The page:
Payday 2 started off well enough; the community was happy and engaging, and surprisingly not entirely toxic in the cooperative PvE title that featured four business partners running heists around the world. Then microtransactions started after Overkill Studios promised buyers they wouldn’t have microtransactions, which divided the community between those who wanted to hold Overkills feet to the fire for going back on their word, and others that were indifferent as it was merely cosmetic.
Starbreeze then purchased the full rights to the franchise and removed microtransactions entirely from the title (to which there was much rejoicing). The title currently having a surprising $88 of additional content available for purchase, all involving various heists that run the price of anywhere from $7 to $2, which seemed to further separate the community.
Many never found their way back to the title, although Payday 2 has somehow managed to turn their reviews in Steam around from negative to positive with the transaction removal.
The #Starbreeze offices were raided over suspected insider trading, resulting in at least one arrest https://t.co/IleWyAzbzo pic.twitter.com/F52qfqhkZI
— PlayStation LifeStyle by Mandatory (@PSLifeStyle) December 5, 2018
Yet on December 11, 2019, Overkill made a strange announcement that betrayed some issues at the development studio; the recently released Switch port of Payday 2 wasn’t going to get any further updates, a couple of months after release. It was a strange announcement to make, and rumors about the studio immediately began circulating the industry.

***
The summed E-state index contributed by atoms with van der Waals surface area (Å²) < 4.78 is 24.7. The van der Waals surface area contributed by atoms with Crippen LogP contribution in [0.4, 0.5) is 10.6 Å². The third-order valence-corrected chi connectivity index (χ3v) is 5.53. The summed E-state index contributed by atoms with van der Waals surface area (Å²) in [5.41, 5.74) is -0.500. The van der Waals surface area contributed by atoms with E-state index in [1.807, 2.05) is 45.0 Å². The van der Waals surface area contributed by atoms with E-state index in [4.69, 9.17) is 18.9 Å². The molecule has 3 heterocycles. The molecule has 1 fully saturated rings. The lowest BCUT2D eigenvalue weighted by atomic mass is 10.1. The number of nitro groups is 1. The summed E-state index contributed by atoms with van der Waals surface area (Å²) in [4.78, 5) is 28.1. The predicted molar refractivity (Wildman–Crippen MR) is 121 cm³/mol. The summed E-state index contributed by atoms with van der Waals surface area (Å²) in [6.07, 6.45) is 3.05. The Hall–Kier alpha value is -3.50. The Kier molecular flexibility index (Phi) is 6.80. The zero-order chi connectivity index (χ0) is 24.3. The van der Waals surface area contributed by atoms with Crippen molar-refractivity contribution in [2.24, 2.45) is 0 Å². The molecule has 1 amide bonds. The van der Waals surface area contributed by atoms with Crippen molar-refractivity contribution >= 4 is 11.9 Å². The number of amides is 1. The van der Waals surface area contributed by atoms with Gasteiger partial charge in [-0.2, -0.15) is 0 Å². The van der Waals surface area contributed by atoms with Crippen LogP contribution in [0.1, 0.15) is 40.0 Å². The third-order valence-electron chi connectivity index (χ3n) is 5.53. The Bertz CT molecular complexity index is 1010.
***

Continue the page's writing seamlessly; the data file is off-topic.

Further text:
In Starbreeze’s most recent earnings report, it showed that it had lost $12 million in 2019; over 99% of their income came from Payday 2. Losing such a staggering amount is enough for even the most casual of players to sit up for a moment and take notice, double and triple-checking if they read the number correctly. This is after they also had a historic low in 2018, marking two years of consecutive struggling.
Starbreeze recently laid off roughly a quarter of its entire staff in an attempt to cut costs and ‘streamline processes’ and they reported they’ve very much back on track with supporting Payday along with a couple more tricks up its sleeve. This was as recent as two days ago.
Today, an as of yet unnamed executive at Starbreeze has been arrested for insider trading. Before the company starting to post financial reports about their struggles, two executives were alleged to have sold the majority of shares in the company, before the stock was sent crashing. CEO Bo Andersson has stepped down from the position and was one of the ones arrested for insider trading. He was acquitted when it came to light that he was actually forced into selling his shares.
The second executive remains nameless, and it appears that he has been convicted and fined roughly $60,000.
Starbreeze is still desperately looking for a publishing partner for Payday 3, which they’re clearly hoping will right the sinking ship. At this moment, the outlook is anything but promising.